Poor understanding of rights of possession (ROP) on the part of foreign investors is the biggest obstacle to investing profitably in ROP as the main risks are well understood and easily resolved.
- The biggest obstacle to consistently purchasing and profiting from ROP land isn’t the unusual system, it’s the poor grasp of the system by foreign investors.
- Historically, challenges to ROP claims come from either a family member of the seller or from a neighbor of the seller.
- The way to resolve this problem is to go into the community and get signed affidavits from neighbors and family stating that the land in question is solely possessed by the seller.
Warren Buffett famously described the junk bond market as weeds priced as flowers. He warned anyone who would listen to stay away. In spite of the risks, Buffett found junk bonds that he actually liked. He never wavered from his opposition to junk bonds. But in a perilous market, he was able to find opportunity that justified the risks.
Purchasing rights of possession (ROP or derechos de posesorios) is as risky as any random junk bond. Unprepared and uneducated investors can get seriously burned. But an informed investigator can consistentlypurchase properties in prime locations safely and profitably.
Who Owns the Land
Uncertainty over who really possesses the land is the primary source of risk when investing in rights of possession. Rights of possession can be registered with a number of different authorities, but there is no centralized database listing all ROPs and most ROP land isn’t registered at all.
As a result of this confusing situation, the person selling the ROP might not even have the right to sell the claim.
ROP is designed to protect the rights of communities that have been using the land for generations without going through the expensive and contentious process of formally titling land.
Imagine a family that’s lived and worked the land for generations. As their needs grew, they expanded their farming to include unused adjacent land. They didn’t buy the new land because nobody had the authority to sell it. The choice between feeding your family and starving in bureaucracy is an easy one to make.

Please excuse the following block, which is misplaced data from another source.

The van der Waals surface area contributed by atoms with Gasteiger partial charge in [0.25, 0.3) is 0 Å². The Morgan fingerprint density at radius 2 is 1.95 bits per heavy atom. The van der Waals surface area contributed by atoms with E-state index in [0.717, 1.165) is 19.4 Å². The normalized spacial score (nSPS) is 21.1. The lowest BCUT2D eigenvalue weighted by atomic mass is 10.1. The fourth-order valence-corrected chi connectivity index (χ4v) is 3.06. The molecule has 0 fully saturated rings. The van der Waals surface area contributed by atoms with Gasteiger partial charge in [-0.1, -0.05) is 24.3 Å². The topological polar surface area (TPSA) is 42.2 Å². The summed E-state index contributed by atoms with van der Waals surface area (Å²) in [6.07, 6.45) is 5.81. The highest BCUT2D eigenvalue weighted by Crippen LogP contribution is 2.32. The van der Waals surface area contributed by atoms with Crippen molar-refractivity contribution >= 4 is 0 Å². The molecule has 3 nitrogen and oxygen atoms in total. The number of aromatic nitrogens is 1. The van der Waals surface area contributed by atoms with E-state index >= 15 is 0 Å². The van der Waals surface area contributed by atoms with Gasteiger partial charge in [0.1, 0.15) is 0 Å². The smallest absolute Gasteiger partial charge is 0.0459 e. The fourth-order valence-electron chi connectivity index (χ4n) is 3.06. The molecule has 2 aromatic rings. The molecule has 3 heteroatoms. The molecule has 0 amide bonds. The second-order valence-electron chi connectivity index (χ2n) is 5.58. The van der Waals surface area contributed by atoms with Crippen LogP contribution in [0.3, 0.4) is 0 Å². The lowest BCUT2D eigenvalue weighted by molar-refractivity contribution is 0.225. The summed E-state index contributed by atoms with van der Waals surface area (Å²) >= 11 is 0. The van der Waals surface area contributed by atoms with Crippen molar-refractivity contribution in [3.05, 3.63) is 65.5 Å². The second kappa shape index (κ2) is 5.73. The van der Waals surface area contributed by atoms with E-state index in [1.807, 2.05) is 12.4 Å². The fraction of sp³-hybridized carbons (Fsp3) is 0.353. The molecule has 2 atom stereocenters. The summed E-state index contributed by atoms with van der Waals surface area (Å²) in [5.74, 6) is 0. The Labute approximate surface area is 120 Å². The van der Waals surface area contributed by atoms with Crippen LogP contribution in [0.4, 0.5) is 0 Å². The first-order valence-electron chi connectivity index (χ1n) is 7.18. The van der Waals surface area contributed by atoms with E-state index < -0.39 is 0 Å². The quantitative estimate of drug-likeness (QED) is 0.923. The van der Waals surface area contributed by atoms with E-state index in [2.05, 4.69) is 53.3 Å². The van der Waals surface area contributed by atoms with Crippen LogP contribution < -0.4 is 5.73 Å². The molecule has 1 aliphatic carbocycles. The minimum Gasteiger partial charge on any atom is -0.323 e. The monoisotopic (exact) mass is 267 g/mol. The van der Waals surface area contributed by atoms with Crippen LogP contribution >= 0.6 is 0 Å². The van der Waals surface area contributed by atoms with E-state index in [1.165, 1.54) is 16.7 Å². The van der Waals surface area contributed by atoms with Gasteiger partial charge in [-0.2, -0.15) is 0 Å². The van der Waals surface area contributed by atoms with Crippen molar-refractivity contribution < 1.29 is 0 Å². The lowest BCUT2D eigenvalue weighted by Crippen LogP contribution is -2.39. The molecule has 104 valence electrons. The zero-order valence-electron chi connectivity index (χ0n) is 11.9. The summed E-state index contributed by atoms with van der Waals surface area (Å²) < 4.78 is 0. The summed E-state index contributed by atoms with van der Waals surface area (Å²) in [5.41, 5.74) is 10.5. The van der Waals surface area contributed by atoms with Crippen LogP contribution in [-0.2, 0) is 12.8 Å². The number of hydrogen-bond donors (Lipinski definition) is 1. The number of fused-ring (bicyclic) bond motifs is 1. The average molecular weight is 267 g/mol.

The community grew with the needs of the people and the people knew that the laws governing ROP protected their community and the equity that they built in to it.
Now you have several generations, including cousins, aunts and uncles, all working the land. They all live close by. They help each other and share when necessary. Who then owns the pasture where everyone’s cattle grazes? And who gets to sell it?
This simple, practical arrangement is at the root of how investors get into unwanted trouble. Historically, challenges to ROP claims come from either a family member of the seller or from a neighbor of the seller. Maybe one brother is in financial difficulties and needs money now, but his siblings still need the land. Maybe the family is moving to the city, but the neighbor still needs the pasture they share.
Sometimes the problems are a result of innocent mistakes or sometimes they are the result of deliberate attempts at fraud. Either way, proper investigation will unearth most problems before any purchase and protect the investment from the problems it can’t find beforehand.
Mitigating the Risks
The way to resolve this problem is to go into the community and get signed affidavits from neighbors and family stating that the land in question is solely possessed by the seller. Doing this will uncover legitimate competing claims and attempts at fraud on the part of the seller and it will protect the investment in court.
With a good pre-purchase contract that includes a due diligence period where the purchaser’s capital is not at risk, the seller should be an important ally in getting signed affidavits.
If the seller isn’t trying to commit fraud, then most sellers are happy to connect purchasers with the community to facilitate the sale.
If the seller is resistant, then that’s the first sign that something may be amiss. Even without help from the seller, attempts at fraud in these tight communities are quickly revealed through this sort of investigation.
The affidavits also provide protection after the purchase. If some long lost uncle returns and thinks he can make a quick buck, he will have a difficult time making that claim because his whole family has sworn that the original seller had sole rights to the land.
Then, after consulting with the community, it’s time to check for registered claims with various authorities and finally purchase the land if nothing is amiss.
The biggest obstacle to consistently purchasing and profiting from ROP land isn’t the unusual system, it’s the poor grasp of the system by foreign investors.
Investing in ROP is no different than any other sort of investment. Once the understanding is there and it can be done safely and profitably.